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Don’t Look Now: Handling Fear and Suspense in Fifth Edition, Part 3

Don’t Look Now: Handling Fear and Suspense in Fifth Edition, Part 3

edmund dulac

Part 3: The Monster After You

Monsters are an important staple of horror-themed games. They are the threat that keeps player characters wary about entering the next room, or nervous about peering around the next corner.

Unfortunately, scary monsters don’t frighten characters in fantasy tabletop games quite the same way they do characters in a horror movie. Why? Because experienced players already know their tricks. Werewolves, vampires, oozes, shoggoths, goblins, ghosts, zombies—none of them are scary anymore because players have encountered them time and time again.

So here are three tricks for gamemasters to alter, re-skin, or invent monsters that are sure to scare players with more than just the threat of damage dealt.

1. One monster over many. In horror and slasher movies, there is rarely more than one monster. The focus remains on a singular, overwhelming threat. Dracula, Frankenstein, the Wolfman, Jason Vorhees, Freddy Krueger, Michael Myers, the Xenomorph, the Creature, the Phantom—they’re all the star of the show, and the thing that keeps the characters in the movie (and the viewers) scared.

So when it comes time to create an encounter or a dungeon in your horror-themed game, try having only one monster that becomes the focus of the whole adventure: one vampire whose defeat is only temporary unless the players can destroy him in his coffin, one shambling creature stalking the players through the halls of a dungeon, one vicious killer who seems to shrug off damage from even the player character’s strongest weapons and spells.

This singular monster should be a “solo” creature, with the hit points and resistances of five smaller monsters put together. To your players it may appear like an “ordinary” werewolf/vampire/ghost/etc., but encountering it in combat reveals it shouldn’t be underestimated.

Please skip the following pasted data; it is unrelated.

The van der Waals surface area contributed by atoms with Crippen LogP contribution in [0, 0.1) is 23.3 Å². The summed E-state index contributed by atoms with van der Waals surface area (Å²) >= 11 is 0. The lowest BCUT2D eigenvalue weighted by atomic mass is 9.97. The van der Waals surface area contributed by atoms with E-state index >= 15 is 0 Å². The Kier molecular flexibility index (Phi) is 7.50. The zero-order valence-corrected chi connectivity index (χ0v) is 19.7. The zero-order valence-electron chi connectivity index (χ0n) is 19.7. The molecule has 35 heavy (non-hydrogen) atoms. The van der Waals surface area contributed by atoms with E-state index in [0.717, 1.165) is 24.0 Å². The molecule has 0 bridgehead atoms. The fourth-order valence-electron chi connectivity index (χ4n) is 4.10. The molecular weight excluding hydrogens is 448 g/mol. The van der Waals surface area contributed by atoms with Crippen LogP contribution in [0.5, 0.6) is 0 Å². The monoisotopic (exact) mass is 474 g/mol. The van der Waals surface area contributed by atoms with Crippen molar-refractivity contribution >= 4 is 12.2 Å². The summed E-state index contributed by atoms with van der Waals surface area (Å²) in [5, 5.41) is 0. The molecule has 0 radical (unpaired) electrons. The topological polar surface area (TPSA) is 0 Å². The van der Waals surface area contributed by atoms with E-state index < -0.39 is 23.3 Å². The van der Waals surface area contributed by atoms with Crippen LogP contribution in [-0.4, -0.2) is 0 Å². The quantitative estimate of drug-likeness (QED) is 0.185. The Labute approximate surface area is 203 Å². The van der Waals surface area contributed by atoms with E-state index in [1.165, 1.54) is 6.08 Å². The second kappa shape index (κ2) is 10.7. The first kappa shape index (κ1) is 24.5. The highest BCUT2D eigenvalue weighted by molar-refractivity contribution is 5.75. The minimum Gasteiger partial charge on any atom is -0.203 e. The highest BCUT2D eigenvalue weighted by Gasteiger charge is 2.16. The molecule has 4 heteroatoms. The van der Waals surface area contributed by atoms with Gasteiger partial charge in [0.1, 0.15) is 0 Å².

2. Foreshadow the monster. Monsters in horror fiction seldom just appear out of nowhere. Their presence is built up over many scenes, giving characters an idea of how it moves, how it kills, and how dangerous it is by the bodies left in its wake. It is helpful to give your monsters the same kind of build up.

Does your adventure have nonplayer characters? Have them spread rumors about the monster: tall tales of half-glimpsed sightings of the beast. Need a hook to get the player characters to seek out a monster on their own? Have some NPCs go missing in the night. All that’s left of them is blood trail, a torn bit of clothing, or a dropped trinket. Are your players a few rooms away from the monster? Litter the upcoming rooms with signs of its habitation: half-eaten bodies, blood, strange ichor or saliva, large misshapen footprints, claw-marks in stone, anything to let your players know that they are not alone, and the monster they seek is far beyond them.

3. Wound PCs rather than killing them. A monster that outright kills characters can be fun to play, but it is a short-lived thrill. To really make your players’ skins crawl, alter a monster so it focuses on maiming, wounding, and disfiguring them instead of killing them outright. Why kill them when you can instead prolong their suffering? For example, on a critical hit, have a monster break or bite off a PC’s hand. This deals normal damage but it now limits how a PC can interact with the world (bonus points if the monster then devours the bitten-off hand). For another example, have a monster use its claws/pincers/weird/gross hands to pluck out a PC’s eye, blinding them. Again, this takes away a player’s level of interaction with the world, but doesn’t kill them.

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